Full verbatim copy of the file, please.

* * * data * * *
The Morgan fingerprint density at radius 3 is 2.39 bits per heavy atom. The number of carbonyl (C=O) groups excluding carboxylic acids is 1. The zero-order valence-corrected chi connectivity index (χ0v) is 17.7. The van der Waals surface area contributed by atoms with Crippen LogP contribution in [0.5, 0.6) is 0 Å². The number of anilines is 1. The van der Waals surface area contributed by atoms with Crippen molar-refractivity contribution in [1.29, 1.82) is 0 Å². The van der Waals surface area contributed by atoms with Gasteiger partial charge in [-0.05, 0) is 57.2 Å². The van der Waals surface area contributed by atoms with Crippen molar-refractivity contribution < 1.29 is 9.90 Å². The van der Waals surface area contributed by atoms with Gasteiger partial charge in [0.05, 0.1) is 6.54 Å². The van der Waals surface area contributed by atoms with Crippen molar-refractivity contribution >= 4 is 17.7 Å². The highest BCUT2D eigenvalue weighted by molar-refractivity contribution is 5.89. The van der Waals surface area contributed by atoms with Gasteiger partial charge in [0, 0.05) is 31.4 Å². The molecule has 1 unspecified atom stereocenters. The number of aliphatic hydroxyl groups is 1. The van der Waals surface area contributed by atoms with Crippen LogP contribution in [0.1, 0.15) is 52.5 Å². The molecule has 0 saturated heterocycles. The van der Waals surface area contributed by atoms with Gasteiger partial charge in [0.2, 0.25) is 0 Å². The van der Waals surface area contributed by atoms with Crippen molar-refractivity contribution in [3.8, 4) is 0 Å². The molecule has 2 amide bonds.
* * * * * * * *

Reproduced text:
The Morgan fingerprint density at radius 3 is 2.39 bits per heavy atom. The number of carbonyl (C=O) groups excluding carboxylic acids is 1. The zero-order valence-corrected chi connectivity index (χ0v) is 17.7. The van der Waals surface area contributed by atoms with Crippen LogP contribution in [0.5, 0.6) is 0 Å². The number of anilines is 1. The van der Waals surface area contributed by atoms with Crippen molar-refractivity contribution in [1.29, 1.82) is 0 Å². The van der Waals surface area contributed by atoms with Gasteiger partial charge in [-0.05, 0) is 57.2 Å². The van der Waals surface area contributed by atoms with Crippen molar-refractivity contribution < 1.29 is 9.90 Å². The van der Waals surface area contributed by atoms with Gasteiger partial charge in [0.05, 0.1) is 6.54 Å². The van der Waals surface area contributed by atoms with Crippen molar-refractivity contribution >= 4 is 17.7 Å². The highest BCUT2D eigenvalue weighted by molar-refractivity contribution is 5.89. The van der Waals surface area contributed by atoms with Gasteiger partial charge in [0, 0.05) is 31.4 Å². The molecule has 1 unspecified atom stereocenters. The number of aliphatic hydroxyl groups is 1. The van der Waals surface area contributed by atoms with Crippen LogP contribution in [0.1, 0.15) is 52.5 Å². The molecule has 0 saturated heterocycles. The van der Waals surface area contributed by atoms with Gasteiger partial charge in [0.2, 0.25) is 0 Å². The van der Waals surface area contributed by atoms with Crippen molar-refractivity contribution in [3.8, 4) is 0 Å². The molecule has 2 amide bonds.